"The social impact of not having children vaccinated is truly life-threatening for some," Mr. Krawitt said. "We can take personal freedoms to such an extreme," he said, adding that he was not surprised that the measure had engendered so much controversy.

And about those Republican lawmakers?

... In committee hearings, the votes have largely split along party lines, with Democrats — a majority in the Legislature and throughout California — favoring the bill and Republicans against it.

You have to wonder: how did the Republican party become the party of "no"? No to science. No to medicine. No to health insurance. And the list goes on.

I have a hunch Mr. Krawitt may not be voting Republican any time soon.

Republican presidential candidates worried, fear ACA victory opens doors to good education and clean environment

Here is the story from the Borowitz Report at The New Yorker.

Thursday, June 25, 2015

Whasup at the Supreme Court this morning

It seems like SCOTUS ought to be issuing some of the remaining opinions today (Thursday) and tomorrow. SCOTUSblog will run a live blog from the Court those mornings starting at 9:00 AM eastern time.

Here is Amy Howe's SCOTUSblog post on the seven remaining cases in plain English.

Scriber is watching:

  • No. 13-1314, Arizona State Legislature v. Arizona Independent Redistricting Commission (use of non-partisan commission to adopt congressional districting plan), argued March 2, 2015
  • No. 14-114, King v. Burwell (ACA subsidies for insurance purchased on federally created exchanges), argued March 4, 2015
  • Nos. 14-46, 47, & -49, Michigan v. EPA (and others) (EPA regulation of hazardous air pollutants from electric utilities), argued March 25, 2015
  • Nos. 14-556, -562, -571, & -574, Obergefell v. Hodges (and others) (challenge to state bans on same-sex marriage and recognition thereof), argued April 28, 2015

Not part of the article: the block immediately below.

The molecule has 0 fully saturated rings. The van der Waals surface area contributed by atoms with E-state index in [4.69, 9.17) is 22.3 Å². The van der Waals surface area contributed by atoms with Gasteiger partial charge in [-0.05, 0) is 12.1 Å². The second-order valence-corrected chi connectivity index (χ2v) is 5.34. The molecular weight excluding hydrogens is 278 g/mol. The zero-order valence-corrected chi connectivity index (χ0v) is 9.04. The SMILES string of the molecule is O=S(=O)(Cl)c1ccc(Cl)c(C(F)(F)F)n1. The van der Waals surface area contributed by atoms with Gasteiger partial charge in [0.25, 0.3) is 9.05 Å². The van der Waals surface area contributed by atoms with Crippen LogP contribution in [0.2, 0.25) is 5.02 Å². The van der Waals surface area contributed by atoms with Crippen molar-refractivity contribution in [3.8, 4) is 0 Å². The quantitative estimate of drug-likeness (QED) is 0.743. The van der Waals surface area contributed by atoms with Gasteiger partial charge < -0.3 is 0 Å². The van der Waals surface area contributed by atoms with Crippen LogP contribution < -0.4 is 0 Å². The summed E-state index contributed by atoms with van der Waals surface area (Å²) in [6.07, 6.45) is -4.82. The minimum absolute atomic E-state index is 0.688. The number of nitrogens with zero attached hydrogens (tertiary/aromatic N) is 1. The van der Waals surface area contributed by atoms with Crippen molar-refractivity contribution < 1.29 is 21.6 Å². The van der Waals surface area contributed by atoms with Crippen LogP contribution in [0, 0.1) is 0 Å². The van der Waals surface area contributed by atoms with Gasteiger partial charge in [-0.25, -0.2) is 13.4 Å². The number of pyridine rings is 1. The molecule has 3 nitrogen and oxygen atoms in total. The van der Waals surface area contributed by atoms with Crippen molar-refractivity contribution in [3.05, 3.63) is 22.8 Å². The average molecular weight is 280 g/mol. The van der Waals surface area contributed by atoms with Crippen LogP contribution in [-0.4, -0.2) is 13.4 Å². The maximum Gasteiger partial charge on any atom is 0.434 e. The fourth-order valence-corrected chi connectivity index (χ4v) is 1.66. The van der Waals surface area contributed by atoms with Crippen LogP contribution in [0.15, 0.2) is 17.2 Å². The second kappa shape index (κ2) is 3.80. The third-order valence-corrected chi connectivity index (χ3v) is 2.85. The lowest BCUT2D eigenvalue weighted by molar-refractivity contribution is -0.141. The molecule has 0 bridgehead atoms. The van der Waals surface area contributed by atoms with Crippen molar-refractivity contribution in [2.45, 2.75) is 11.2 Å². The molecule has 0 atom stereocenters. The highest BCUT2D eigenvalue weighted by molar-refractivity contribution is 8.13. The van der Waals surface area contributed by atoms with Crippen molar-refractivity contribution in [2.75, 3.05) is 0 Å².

Scenarios for what might follow a SCOTUS opinion against Obamacare

By the time you read this, the opinion might already have been revealed. If not, it's still reasonable to try to guess the aftermath of possible rulings on King v. Burwell.

Greg Sargent (Plum Line/Washington Post) reports that Dems have one-sentence bills ready to roll out in the House and Senate providing a fix for the subsidy problem.

... According to a Democratic leadership source, Democrats already have a one-sentence bill written on both sides — in the House and the Senate — and it will be introduced in both chambers at the "first available opportunity" if the Court ruling requires it.

This provides a hint of how Democrats might try to go on offense against Republicans if the Court nixes the subsidies. Obviously Republicans won’t accept the one-sentence fix. But this suggests Democrats will try to move quickly to exploit the divisions that have already developed among Republicans over their own response to such a ruling.

The GOP divisions are such that even some Obamacare foes are predicting that Republicans will end up caving and agreeing to renew subsidies with few conditions attached.

Read Sargent's post to follow the analyses of what the various GOPlin clans might do. (Yes, there are more than one kind of GOPlin lurking in the Caves of Congress.) He concludes:

To see just how difficult the GOP position will be to explain, try making sense of (Gov. Scott) Walker’s deeply incoherent op-ed for CNN. In it, he claims that under his implementation of Obamacare, "for the first time in state history, everyone living in poverty has access to coverage." But if 184,000 Wisconsinites lose coverage in the wake of a Court ruling, it will be Obamacare’s fault, and Obama should fix the problem by joining Republicans to repeal the law’s benefits for everyone across the country and replace it with a herd of unicorns.

I’d never advise underestimating the obfuscatory power of the GOP’s Obamacare Fog Machine. But the one-sentence fix plans themselves suggest the Democratic position will probably be a lot easier to convey to the public. The polling on this favors the Democrats. If Clinton goes on offense, as she recently signaled she will, you’d think the party will follow her lead effectively.

On the other hand, these are Democrats we’re talking about here…

Trade bills pass